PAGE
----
A restructuring solution can also involve converting the company’s debt into equity. One should of course keep in mind that by doing so, the creditors will get an ownership position and the influence on the business that follows being shareholders. As shareholders, creditors may, among other things, have the opportunity to receive share dividends, get access to the company's documents, and they will hold a right of first refusal that makes it easier to acquire a larger part of the shares. Conversion of debt also requires that a certain majority for the motion to be passed at the shareholders’ meeting, and creditors must, as a starting point, request such conversion.
Time to implement additional measures
The challenge for financially distressed companies is that they have assets that can be disposed of or other measures that may improve the company's situation, but these processes will take time to implement. The Norwegian Reconstruction Act also allows full or partial business transfer. In our opinion it is just as important, that during a reconstruction the company will have the time and opportunity to sell assets, raise new capital, or initiate other measures that will improve the company's financial position.
3. What are the challenges of restructuring under the Norwegian Reconstruction Act?
Although the act offers some adequate tools for restructuring, there are also potential challenges along the way:
The company must come up with the solutions itself
The company cannot rely itself on a request for reconstruction, and then hope that the court and the reconstructor will figure out how to solve the situation. It is the company itself that must come up with a plan for how the financial problems are to be solved, and then the court and the reconstructor will consider whether or not they deem the plan to be realistic. It is therefore important to get advice and assistance to prepare the request for reconstruction in a thorough and good manner, and to present a viable plan for the reconstruction that meets all the requirements set by law.
The company must find solutions with the financial creditors
Our experience is that most companies that seek a reconstruction will have significant secured debt to banks and other financial creditors. Finding solutions for this debt may be crucial, and the law has limited measures when it comes to secured debt. The company should therefore choose advisers with thorough expertise in finance, in order to improve the chance of finding good solutions with the financial creditors. This can be the key to the success under a reconstruction.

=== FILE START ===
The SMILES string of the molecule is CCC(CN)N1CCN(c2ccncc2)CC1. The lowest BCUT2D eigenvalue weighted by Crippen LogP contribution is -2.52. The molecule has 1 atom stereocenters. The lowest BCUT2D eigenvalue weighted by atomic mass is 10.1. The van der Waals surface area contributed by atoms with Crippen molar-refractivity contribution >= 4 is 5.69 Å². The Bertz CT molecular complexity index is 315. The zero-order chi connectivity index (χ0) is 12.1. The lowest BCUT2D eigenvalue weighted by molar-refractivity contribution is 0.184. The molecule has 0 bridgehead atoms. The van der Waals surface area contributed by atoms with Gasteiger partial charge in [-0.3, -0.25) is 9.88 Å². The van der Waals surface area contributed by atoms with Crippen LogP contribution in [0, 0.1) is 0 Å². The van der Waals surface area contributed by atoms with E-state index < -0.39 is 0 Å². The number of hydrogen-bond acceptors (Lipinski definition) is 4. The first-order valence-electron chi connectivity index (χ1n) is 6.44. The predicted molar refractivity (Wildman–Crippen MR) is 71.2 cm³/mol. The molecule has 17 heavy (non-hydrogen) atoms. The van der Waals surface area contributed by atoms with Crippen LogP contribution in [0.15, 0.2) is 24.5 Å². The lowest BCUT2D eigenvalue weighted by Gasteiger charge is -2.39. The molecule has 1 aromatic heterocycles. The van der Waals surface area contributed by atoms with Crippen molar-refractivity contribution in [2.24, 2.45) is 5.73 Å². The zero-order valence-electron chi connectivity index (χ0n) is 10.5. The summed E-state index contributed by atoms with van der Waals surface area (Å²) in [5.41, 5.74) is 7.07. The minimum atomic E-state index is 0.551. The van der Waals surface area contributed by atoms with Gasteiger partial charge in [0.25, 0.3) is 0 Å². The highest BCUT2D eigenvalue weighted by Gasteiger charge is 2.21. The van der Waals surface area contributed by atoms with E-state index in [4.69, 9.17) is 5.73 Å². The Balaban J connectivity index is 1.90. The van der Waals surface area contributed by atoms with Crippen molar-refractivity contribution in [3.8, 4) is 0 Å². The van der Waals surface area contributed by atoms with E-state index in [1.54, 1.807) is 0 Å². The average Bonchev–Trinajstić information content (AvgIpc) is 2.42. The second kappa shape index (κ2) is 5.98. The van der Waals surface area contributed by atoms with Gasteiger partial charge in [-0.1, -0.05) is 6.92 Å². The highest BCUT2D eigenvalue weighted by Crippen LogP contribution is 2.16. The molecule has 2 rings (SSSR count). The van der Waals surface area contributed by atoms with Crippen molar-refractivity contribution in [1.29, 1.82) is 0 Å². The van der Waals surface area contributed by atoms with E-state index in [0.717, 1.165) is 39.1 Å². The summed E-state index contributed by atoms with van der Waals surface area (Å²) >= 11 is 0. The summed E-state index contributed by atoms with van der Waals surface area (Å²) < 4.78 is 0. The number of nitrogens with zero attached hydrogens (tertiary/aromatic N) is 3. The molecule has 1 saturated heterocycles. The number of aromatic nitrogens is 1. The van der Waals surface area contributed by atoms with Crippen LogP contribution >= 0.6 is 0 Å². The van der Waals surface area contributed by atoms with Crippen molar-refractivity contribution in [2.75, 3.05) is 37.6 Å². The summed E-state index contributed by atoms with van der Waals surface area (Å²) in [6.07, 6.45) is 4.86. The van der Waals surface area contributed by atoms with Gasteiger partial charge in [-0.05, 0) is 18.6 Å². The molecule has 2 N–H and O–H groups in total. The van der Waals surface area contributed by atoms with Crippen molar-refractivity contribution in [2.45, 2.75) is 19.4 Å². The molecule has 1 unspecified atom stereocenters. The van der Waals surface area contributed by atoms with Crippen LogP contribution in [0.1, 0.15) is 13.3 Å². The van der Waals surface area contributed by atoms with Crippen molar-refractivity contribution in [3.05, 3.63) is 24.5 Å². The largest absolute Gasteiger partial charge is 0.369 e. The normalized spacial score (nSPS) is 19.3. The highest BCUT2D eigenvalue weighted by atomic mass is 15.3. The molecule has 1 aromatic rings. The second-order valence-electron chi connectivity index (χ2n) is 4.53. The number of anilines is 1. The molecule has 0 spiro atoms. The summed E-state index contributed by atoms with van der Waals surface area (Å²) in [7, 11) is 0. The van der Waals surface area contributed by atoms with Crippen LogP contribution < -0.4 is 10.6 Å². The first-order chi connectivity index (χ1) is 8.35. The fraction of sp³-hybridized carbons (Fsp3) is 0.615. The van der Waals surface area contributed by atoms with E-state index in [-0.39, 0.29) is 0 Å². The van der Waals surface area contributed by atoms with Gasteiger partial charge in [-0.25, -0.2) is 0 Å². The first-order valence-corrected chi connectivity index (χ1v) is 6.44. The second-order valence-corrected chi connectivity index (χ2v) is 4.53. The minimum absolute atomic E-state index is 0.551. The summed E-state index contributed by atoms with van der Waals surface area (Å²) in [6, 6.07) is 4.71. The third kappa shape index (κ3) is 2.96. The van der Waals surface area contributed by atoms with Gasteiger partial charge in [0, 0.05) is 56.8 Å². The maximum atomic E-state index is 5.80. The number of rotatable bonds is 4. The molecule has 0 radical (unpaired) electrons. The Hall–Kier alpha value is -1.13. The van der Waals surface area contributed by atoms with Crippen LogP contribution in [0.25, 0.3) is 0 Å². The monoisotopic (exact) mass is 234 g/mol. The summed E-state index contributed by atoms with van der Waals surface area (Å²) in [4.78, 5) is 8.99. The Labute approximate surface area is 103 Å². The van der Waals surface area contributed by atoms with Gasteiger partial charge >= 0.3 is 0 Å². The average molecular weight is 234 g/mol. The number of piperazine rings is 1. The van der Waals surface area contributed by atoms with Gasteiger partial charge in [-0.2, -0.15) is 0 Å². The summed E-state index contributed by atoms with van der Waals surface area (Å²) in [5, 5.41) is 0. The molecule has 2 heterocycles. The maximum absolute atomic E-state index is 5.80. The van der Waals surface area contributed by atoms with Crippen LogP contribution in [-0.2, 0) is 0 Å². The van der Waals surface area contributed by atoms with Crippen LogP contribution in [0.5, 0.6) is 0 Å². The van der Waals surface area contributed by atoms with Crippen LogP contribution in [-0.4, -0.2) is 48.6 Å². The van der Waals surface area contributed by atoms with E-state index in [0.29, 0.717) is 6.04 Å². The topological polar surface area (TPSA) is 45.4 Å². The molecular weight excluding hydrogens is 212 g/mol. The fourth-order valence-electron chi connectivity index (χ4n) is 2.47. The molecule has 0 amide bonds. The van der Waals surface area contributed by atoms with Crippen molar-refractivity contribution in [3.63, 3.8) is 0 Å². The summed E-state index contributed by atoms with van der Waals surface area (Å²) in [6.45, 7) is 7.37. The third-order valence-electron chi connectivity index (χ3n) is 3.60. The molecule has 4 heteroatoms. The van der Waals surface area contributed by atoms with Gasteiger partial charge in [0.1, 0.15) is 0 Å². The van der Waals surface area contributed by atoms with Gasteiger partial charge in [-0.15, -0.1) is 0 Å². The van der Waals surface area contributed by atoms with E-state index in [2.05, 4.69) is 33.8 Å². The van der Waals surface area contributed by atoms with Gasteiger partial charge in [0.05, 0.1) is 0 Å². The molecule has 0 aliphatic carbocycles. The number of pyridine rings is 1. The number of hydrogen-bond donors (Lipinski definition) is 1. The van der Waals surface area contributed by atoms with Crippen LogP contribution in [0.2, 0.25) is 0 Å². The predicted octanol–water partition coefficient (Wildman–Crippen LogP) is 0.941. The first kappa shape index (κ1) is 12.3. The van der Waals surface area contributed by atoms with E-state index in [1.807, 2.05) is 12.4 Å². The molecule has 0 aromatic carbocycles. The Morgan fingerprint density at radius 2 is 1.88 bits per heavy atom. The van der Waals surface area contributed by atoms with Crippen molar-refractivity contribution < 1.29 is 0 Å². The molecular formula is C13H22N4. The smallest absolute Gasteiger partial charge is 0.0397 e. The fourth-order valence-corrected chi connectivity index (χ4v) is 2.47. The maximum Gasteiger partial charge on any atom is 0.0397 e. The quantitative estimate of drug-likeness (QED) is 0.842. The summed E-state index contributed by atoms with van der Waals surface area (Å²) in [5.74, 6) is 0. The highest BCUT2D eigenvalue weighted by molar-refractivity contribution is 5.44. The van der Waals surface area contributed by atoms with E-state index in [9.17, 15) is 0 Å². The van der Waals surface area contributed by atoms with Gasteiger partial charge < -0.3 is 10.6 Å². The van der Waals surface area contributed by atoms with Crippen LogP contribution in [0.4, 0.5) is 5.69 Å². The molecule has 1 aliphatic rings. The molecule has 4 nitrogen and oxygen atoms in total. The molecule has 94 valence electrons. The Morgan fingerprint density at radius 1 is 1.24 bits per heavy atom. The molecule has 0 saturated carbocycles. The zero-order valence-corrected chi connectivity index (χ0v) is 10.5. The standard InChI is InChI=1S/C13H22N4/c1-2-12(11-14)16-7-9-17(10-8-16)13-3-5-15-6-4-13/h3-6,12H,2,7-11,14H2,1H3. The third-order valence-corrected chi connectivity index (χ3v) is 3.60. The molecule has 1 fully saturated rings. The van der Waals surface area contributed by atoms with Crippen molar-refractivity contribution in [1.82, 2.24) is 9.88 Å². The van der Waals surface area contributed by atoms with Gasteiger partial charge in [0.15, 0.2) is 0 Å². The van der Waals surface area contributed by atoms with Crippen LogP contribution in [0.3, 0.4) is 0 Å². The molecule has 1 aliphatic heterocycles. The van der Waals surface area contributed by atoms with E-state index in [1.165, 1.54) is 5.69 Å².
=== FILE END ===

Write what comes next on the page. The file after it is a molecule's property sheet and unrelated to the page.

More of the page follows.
The company is subject to a strict regime during a reconstruction
The Norwegian Reconstruction Act is a further development of the old debt negotiation institute, which was so rigid that no one actually used it. Although the new Reconstruction Act is better in many ways, most companies that come under the regime will probably find it invasive. The company will be subject to strict control by the court, the reconstructor and the reconstruction committee, and the appointed accountant. During the reconstruction negotiations, the company loses, among other things, the right to take on new debt or certain commitments without an approval from the reconstructor. The reconstructor also has a supervisory role to ensure that the creditors' interests are ensured in the process and in the solution that the company proposes.
If the reconstruction is not successful …
An approval of the reconstruction is dependent on the company receiving support from the voting creditors who represent at least half of the voting capital. If the company is not successful, the Norwegian Reconstruction Act allows for the reconstruction negotiations to be closed without bankruptcy (liquidation), provided that the company is solvent, or that a majority of the creditors give their consent. The risk of a bankruptcy is nevertheless imminent if the reconstruction is not successful, and this may motivate the parties to reach a solution.
4. How can we help?
We experience that companies with financial problems usually reach out for legal assistance too late. As a consequence the board and management may have exposed themselves to unnecessary responsibility, and some measures and solutions may no longer be achievable because the company has become too financially and / or operationally damaged.
Engaging lawyers does not mean that the situation becomes more formal and confrontational. On the contrary, the involvement of legal counsels may allow the management and board to take a step back, and objectively consider the risk and options for finding the best way forward.
Seeking legal advice at an early stage will help the board and management to take the right steps at the right time so that the company's interests are best served with the interests of all stakeholders (i.e. creditors, shareholders and employees) in mind.
Our firm has a long tradition for handling distressed companies and bankruptcies, as advisors and court-appointed administrators. If you need legal assistance in this area of law, you are welcome to get in touch with us.
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Harald SætermoPartner / Advokat